Since I first picked up The Firm a quarter of a century ago, I’ve enjoyed journeying through the pages of a legal thriller with John Grisham. When he’s on top of his game, the pages seem to turn themselves.
At times, his latest novel The Reckoning had the pages turning quickly. At others, it was rough sledding to turn the pages, wondering why Grisham was taking us on an extended flashback sequence to the second World War.
Local war hero Pete Banning is a pillar of the community, farming his land and providing not only for his family but also the people who work for him. But that’s not to say that Banning hasn’t dealt with his own share of setbacks — whether it’s a poor growing season, low crop prices, or having to commit his wife to the state mental facility, forbidding his kids from visiting her.
But nothing could prepare his children or the community for the morning when Pete Banning takes his gun, visits the office of his local Methodist minister and shoots the pastor dead in cold blood. Banning heads home and prepares himself for his arrest, offering no defense for his actions and refusing to offer any explanation as to why he killed the minister. Eventually, Banning is sentenced to the electric chair and executed.
As his family and the community try to understand what he did and why, Grisham takes reader on an extended flashback to the Bataan Death March and its impact on Pete before returning us to Pete’s family post-execution. And while it takes a long time to find out exactly why Pete shot the minister, all is revealed before the final page is turned. And it’s a secret that will haunt not only his family forever but will also give readers something to consider long after the final pages are turned.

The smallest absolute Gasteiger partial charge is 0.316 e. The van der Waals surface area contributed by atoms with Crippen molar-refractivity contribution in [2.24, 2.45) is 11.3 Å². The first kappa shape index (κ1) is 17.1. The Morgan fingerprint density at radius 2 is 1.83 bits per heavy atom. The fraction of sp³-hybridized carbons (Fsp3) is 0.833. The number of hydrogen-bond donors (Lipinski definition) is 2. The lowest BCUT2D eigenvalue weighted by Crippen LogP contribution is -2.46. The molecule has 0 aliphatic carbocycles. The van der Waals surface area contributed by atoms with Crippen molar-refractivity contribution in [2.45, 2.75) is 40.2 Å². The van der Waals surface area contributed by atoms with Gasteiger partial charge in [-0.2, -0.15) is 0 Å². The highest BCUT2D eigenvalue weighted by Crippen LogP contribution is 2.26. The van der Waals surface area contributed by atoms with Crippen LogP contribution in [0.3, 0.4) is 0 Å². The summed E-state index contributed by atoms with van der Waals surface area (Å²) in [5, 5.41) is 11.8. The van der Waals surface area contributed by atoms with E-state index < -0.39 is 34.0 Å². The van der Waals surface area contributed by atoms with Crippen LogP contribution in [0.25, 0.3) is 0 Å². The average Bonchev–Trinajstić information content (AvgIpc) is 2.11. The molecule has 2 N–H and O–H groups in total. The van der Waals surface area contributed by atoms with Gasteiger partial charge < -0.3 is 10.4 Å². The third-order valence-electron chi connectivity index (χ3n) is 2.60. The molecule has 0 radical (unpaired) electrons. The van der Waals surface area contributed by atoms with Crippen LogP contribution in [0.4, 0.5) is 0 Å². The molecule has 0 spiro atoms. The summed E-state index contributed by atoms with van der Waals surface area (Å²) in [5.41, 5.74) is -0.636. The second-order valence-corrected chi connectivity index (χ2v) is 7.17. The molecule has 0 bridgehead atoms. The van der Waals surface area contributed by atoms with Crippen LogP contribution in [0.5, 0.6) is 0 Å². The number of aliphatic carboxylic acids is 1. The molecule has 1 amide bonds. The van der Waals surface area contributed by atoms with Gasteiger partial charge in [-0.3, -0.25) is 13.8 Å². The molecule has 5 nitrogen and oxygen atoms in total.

Grisham is a master of the legal thriller and I’m always glad to see him trying to grow as a writer. However, I can’t help but feel The Reckoning is a bit of a misstep for him. I get that Grisham is fascinated by the horror of the Bataan Death March and certainly experiencing what Pete did adds some layers to the final third of the novel. But there are times when the entire flashback feels like something added on to expand a page count rather than as an actual benefit to the story. I don’t want a story of soldiers suffering under the brutality of war to be something that makes me eager to turn the next page, but I will admit this section took a lot of the early wind out of the sails of the narrative and story.
So, while I enjoyed Grisham’s latest novel, it’s not one that I’d put among his elite.